A digital Covid-19 vaccination code pass on a mobile phone. Italy has made it compulsory for all workers to have a Covid green pass, proof of vaccination, a negative test or recovery from the virus. Photo: AFP / EyePress News

Protesters gathered at Italian ports on Friday as the country braced for widespread disruption over new coronavirus requirements for workers.

Roughly 300 people blocked an entrance to the port of Genoa in the northwest, causing delays in what was feared to be the start of a day of blockades and demonstrations.

Hundreds also demonstrated at the port of Trieste, a major hub in the northeast, but regional chief Massimiliano Fedriga insisted “the port is working.”

From Friday, all workers must show a so-called Green Pass offering proof of vaccination, recent recovery from Covid-19 or a negative test – or face being declared absent without pay.

More than 86% of Italians over the age of 12 have received at least one jab, thus automatically qualifying for the certification.

But up to three million workers are estimated to be unvaccinated – and most will only be able to work if they pay for their own tests either every 48 or 72 hours, depending on the type.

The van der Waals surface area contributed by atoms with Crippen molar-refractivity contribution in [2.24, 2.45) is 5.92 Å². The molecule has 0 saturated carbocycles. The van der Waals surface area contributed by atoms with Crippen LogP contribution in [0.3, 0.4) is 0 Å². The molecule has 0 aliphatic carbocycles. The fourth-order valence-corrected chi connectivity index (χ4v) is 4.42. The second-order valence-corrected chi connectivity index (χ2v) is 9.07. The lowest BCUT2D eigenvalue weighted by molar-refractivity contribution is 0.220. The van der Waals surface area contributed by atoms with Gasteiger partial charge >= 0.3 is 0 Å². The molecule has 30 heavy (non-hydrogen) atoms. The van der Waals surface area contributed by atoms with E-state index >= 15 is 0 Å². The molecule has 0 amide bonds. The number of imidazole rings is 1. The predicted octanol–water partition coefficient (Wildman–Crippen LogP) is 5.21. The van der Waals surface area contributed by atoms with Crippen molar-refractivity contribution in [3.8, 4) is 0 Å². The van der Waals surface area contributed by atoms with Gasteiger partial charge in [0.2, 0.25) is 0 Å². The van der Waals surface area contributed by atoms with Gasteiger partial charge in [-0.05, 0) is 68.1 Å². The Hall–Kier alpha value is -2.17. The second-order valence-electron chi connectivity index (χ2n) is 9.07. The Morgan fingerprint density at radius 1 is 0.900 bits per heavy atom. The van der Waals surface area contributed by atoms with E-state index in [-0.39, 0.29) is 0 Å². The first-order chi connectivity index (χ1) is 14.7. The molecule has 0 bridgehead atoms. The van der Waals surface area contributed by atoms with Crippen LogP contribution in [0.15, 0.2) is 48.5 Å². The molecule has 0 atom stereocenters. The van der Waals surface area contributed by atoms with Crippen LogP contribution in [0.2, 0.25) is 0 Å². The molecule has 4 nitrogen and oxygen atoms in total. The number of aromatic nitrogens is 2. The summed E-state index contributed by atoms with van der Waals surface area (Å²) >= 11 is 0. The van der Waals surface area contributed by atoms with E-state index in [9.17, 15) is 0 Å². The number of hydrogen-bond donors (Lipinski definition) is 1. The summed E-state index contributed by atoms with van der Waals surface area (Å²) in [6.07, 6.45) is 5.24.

Ivano Russo, the director-general of trade group Confetra, said that out of a total of 900,000 truck drivers, couriers and warehouse staff employed by members of his lobby, “25-30%” do not have Covid certificates.

Dock workers in Trieste have threatened to go on strike indefinitely, despite being offered free Covid tests. 

In Genoa, the small blockade was peaceful early Friday, although some truck drivers reported delays.

“Today it’s really hard to unload,” Marco, a 50-year-old driver, told the ANSA news agency.

“I have to unload, I have to be able to work. I took the vaccine to get the Green Pass because I have to work.”

Downloading passes

More than 560,000 Green Passes were downloaded on Wednesday, according to government data, suggesting that the advent of the new rules was boosting vaccinations.

Prime Minister Mario Draghi’s government has defended the Green Pass as a way of avoiding further lockdowns in Italy, where the economy is expected to record almost 6% growth this year after a devastating Covid-induced recession. 

Ministers looked unlikely to give in to calls for free Covid tests for all, but the ANSA news agency reported that they were considering larger tax breaks for firms that pay for them. 

Anti-pass protests were expected across the country on Friday, but the government hopes to avoid a repeat of demonstrations in Rome last weekend that degenerated into violent clashes inflamed by far-right militants.

Trade unions are planning an anti-fascist rally on Saturday.